Eyeforprocurement's 2008 Low-Cost Country Sourcing Report reveals that while China continues to maintain a dominant position atop the low-cost sourcing hierarchy -- with the same share of respondents (76%) confirming the claim as in 2007 -- certain areas of the world are making dramatic progress in their own rights.
The biggest jump was seen from Eastern Europe, which is showing clear signs of starting to emerge as one of the world's leading low-cost sources. Cited by just 24% of companies in 2007, that number grew to 42% in the 2008 report. India's attractiveness has also grown considerably over the last year, as evidenced by 50% of this year's respondents (compared to 33% in 2007).
In a possible clue to the challenges manufacturers are now facing with transportation costs, Mexico came in a close third on this year's list of low-cost up-and-comers. Indicated by only 18% of companies last year, almost double the respondents (34%) pointed to Mexico as one of their low-cost countries of choice in the 2008 report.
By the Numbers: Cheaper or More Challenging?
Despite being a viable proposition for many manufacturers today, sourcing in low-cost countries still involves a number of challenges that may not be readily apparent, according to consulting firm Eyeforprocurement. In fact, according to more than 200 procurement professionals who were surveyed for the firm's 2008 Low-Cost Country Sourcing Report, over half say that they will need to review their low-cost country sourcing strategies due to a variety of problematic issues. The following results are compared with those gathered in 2007.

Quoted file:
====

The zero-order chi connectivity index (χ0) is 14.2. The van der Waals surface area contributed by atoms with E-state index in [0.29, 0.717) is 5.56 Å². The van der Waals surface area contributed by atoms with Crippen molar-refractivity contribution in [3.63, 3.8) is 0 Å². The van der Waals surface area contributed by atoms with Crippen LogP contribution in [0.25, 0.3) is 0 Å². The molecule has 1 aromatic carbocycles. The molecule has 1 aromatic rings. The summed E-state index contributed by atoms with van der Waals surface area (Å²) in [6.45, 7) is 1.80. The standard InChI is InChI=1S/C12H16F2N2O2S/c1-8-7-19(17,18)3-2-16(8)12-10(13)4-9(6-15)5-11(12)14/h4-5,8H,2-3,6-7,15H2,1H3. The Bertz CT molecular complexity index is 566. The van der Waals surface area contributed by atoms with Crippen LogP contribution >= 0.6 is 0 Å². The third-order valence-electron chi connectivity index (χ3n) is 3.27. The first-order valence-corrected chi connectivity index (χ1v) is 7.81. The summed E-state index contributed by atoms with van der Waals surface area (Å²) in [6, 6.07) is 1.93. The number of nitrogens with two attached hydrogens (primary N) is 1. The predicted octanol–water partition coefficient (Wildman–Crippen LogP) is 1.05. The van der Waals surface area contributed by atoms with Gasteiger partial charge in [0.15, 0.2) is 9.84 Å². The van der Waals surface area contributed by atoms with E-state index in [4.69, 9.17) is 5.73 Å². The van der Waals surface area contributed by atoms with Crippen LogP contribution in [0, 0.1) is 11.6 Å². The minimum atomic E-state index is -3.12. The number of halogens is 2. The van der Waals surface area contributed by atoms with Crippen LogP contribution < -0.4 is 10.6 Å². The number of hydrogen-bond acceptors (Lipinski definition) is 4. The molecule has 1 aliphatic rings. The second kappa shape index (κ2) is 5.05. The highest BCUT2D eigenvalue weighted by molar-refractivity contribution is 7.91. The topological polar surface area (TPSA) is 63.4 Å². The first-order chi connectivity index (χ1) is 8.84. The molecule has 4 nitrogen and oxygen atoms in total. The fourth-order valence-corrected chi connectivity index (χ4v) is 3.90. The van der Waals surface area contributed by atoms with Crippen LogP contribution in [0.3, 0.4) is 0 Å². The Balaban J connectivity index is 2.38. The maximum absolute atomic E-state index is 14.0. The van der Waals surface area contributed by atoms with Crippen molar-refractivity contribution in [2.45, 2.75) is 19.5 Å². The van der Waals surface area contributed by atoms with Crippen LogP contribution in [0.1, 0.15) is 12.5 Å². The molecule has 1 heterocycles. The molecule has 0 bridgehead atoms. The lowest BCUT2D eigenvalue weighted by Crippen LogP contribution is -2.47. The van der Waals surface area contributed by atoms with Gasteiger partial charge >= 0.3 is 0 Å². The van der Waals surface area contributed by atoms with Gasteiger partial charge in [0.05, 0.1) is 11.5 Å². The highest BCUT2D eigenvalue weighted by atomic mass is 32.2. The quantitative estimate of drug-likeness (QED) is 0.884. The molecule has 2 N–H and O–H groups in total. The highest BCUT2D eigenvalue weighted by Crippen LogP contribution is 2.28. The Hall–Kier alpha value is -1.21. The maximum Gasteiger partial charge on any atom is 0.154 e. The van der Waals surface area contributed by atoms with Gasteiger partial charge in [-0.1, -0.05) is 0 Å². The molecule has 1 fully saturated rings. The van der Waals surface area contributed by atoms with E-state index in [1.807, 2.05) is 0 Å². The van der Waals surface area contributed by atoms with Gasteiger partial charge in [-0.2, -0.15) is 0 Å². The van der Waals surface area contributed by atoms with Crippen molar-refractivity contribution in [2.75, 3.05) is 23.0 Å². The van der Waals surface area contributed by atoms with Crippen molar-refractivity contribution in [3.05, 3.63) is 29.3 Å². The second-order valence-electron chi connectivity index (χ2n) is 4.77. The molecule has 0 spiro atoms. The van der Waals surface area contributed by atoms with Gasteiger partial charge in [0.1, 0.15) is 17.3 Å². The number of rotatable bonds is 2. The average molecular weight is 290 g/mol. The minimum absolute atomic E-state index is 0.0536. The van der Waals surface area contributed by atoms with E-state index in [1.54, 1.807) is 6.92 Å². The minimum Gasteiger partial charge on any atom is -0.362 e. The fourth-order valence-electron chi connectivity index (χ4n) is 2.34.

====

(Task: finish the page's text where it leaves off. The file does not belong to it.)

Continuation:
57 percent of respondents buying components from low-cost countries (up from 35%)
35 percent of respondents buying raw materials from low-cost countries (up from 27%)
53 percent who say dealing with "immature suppliers" is the biggest obstacle to their sourcing in low-cost countries (up from 35%)
63 percent who point to "unreliability of delivery" as the main risk of sourcing from low-cost countries (up from 46%)
60 percent who cite "unreliability of quality" as the main risk of sourcing from low-cost countries (up from 40%)
87 percent of respondents who plan to increase their sourcing operations from low-cost countries